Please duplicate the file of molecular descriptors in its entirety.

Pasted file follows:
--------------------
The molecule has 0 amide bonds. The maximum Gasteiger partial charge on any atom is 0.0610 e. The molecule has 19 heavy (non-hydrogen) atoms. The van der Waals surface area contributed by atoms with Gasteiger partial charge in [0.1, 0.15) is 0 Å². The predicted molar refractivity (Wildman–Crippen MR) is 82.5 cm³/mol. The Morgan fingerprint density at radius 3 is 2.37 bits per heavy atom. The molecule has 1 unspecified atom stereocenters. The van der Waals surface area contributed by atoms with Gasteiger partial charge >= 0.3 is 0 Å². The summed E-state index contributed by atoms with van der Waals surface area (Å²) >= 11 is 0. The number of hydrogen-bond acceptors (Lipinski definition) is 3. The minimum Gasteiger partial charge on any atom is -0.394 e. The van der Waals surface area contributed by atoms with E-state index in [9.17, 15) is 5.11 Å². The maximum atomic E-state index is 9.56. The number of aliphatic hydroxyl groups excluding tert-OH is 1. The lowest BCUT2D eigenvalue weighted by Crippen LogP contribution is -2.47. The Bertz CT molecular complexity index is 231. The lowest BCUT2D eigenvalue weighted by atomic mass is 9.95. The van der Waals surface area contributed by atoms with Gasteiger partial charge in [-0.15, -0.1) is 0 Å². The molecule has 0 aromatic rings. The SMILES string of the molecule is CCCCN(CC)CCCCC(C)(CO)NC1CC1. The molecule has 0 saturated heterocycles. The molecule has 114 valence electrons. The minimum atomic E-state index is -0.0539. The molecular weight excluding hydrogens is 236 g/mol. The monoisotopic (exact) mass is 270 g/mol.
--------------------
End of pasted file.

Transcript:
The molecule has 0 amide bonds. The maximum Gasteiger partial charge on any atom is 0.0610 e. The molecule has 19 heavy (non-hydrogen) atoms. The van der Waals surface area contributed by atoms with Gasteiger partial charge in [0.1, 0.15) is 0 Å². The predicted molar refractivity (Wildman–Crippen MR) is 82.5 cm³/mol. The Morgan fingerprint density at radius 3 is 2.37 bits per heavy atom. The molecule has 1 unspecified atom stereocenters. The van der Waals surface area contributed by atoms with Gasteiger partial charge >= 0.3 is 0 Å². The summed E-state index contributed by atoms with van der Waals surface area (Å²) >= 11 is 0. The number of hydrogen-bond acceptors (Lipinski definition) is 3. The minimum Gasteiger partial charge on any atom is -0.394 e. The van der Waals surface area contributed by atoms with E-state index in [9.17, 15) is 5.11 Å². The maximum atomic E-state index is 9.56. The number of aliphatic hydroxyl groups excluding tert-OH is 1. The lowest BCUT2D eigenvalue weighted by Crippen LogP contribution is -2.47. The Bertz CT molecular complexity index is 231. The lowest BCUT2D eigenvalue weighted by atomic mass is 9.95. The van der Waals surface area contributed by atoms with Gasteiger partial charge in [-0.15, -0.1) is 0 Å². The molecule has 0 aromatic rings. The SMILES string of the molecule is CCCCN(CC)CCCCC(C)(CO)NC1CC1. The molecule has 0 saturated heterocycles. The molecule has 114 valence electrons. The minimum atomic E-state index is -0.0539. The molecular weight excluding hydrogens is 236 g/mol. The monoisotopic (exact) mass is 270 g/mol.